I've still got a very good appetite, but it's literally just occurred to me that this symptom does in fact happen to me as once in a while, I'll randomly get a very strange taste in my mouth that is more noticeable when I exhale through my nose. Like an after taste.
Once a month, I'll also get a bad breath normally associated to feeling fluish and unwell or even a stomach bug. Despite feeling fine.
It's why I take extra good care of my teeth and carry gum around. My way of combating bad breathe.

Symptom 6: Nausea and Vomiting - 
A severe build up of waste in the blood (uremia) can also cause nausea and vomiting. Loss of appetite can lead to weight loss etc.
This hits worse once a month. 2 weeks or so before hand....when everything starts prepping, it's like my entire body conspires against me. Like normal, but with more elements thrown in as everything else wants to join in. I feel nauseas and uncomfortably sensitive, like my skin is more alive than before.

Symptom 7: Shortness of Breath -
Trouble catching your breathe can be related to the kidneys in two ways: First extra fluid in the body can build up in the lungs. Second, anaemia can leave your body oxygen starved and short of breath.
A couple of years back, I used to be able to run for the bus, or around a field during a game with no difficulty. Now....not so much. It's extraordinary the difference a few years has made.

Symptom 8: Feeling Cold - 
Anaemia can make you feel cold all the time, even in a warm room. Given I also have bad circulation and Raynauld's (a massive loss of circulation in my finger tips which turns them blue), the kidney failure doesn't help.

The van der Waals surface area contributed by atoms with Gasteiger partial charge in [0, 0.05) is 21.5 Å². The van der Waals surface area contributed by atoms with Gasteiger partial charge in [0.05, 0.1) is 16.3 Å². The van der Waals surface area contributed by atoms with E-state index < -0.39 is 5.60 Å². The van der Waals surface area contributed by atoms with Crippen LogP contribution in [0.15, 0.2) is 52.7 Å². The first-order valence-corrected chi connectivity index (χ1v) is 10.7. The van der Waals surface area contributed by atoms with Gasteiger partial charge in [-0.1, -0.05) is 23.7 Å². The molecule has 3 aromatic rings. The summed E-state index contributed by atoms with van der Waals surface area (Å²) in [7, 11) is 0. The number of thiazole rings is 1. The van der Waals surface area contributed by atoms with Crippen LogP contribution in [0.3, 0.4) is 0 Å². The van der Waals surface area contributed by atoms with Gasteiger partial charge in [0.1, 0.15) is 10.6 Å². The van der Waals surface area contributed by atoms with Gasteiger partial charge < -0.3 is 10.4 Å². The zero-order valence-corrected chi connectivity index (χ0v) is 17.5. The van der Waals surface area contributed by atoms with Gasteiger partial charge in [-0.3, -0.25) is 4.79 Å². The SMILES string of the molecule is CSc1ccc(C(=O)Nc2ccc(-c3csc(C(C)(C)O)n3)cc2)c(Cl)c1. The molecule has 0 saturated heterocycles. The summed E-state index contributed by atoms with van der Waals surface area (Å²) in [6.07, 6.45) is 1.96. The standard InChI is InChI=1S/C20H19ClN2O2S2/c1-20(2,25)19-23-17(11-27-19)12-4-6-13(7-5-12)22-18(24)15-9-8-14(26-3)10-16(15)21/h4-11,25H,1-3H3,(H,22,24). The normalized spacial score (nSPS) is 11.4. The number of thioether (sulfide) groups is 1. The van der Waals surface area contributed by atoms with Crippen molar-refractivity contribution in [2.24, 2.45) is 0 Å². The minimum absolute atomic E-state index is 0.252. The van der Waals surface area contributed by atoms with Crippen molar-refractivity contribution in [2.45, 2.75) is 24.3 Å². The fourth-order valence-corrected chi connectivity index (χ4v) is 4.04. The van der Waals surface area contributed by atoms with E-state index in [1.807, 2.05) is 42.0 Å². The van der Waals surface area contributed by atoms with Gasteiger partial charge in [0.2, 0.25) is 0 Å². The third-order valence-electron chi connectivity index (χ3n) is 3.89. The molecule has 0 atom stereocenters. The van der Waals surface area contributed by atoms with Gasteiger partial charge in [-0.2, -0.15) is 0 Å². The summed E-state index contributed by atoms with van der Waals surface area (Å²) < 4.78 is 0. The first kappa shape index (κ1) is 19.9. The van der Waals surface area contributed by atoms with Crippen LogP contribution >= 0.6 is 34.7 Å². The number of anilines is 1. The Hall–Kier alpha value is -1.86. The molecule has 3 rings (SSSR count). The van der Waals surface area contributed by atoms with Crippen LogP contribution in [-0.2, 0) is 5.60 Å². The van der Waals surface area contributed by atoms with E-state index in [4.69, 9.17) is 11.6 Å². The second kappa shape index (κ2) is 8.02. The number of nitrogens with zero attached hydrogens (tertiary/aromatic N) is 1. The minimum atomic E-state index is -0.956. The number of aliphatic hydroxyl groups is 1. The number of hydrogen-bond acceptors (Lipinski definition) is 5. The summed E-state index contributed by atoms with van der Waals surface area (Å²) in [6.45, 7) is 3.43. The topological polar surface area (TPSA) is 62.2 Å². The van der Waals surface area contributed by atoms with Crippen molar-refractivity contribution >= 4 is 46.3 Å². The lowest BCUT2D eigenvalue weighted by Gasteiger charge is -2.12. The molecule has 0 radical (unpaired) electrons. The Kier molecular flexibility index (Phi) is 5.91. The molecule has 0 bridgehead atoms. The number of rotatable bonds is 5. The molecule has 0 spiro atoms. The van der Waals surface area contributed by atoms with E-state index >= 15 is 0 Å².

Symptom 9: Dizziness and Trouble Concentrating - 
Anaemia related to kidney failure means that your brain is not getting enough oxygen. This can lead to memory problems and trouble with concentration and dizziness. Yup, yup and yup. Especially annoying when you're on stage.
This is another reason I suffer anxiety. Forgetting means my level of organisation plummets, I can forget important things or get distracted at the worse moments. I then live in fear of upsetting people.
I've had conversations with people where I'll ask them a question, then zone out before I've finished the sentence only to zone back in 2 seconds later realising I haven't heard the response. That's why I use music.
If I hear the music when the person's talking to me, I realise I've zoned out and tune back in quicker than without.
It's here I'd like to add how much I appreciate the patience my friends have with me.

Symptom 10: Leg/Flank Pain - 
Some people with kidney problems may have pain in the back or side related to the affected kidney.
When I stand for long periods of time, my back threatens to go. Which is why I sit on the floor if the opportunity arises, or sway. Side to side swaying can help the tension in my legs and give my back the illusion of movement. I occasionally find lying on the sofa with my legs up in what others may classify an awkward position helps. Sometimes it gets so bad, Tom has to massage the muscles around my thighs and calves.

If these sounds familiar for yourself or anyone you know, go to your doctor. Even if it's not kidney failure, it's worth trying to catch it before it gets worth. Yes, I need a transplant, but it could have been a lot lot worse for me.
It's a lot harder being on dialysis than it is preparing for a transplant.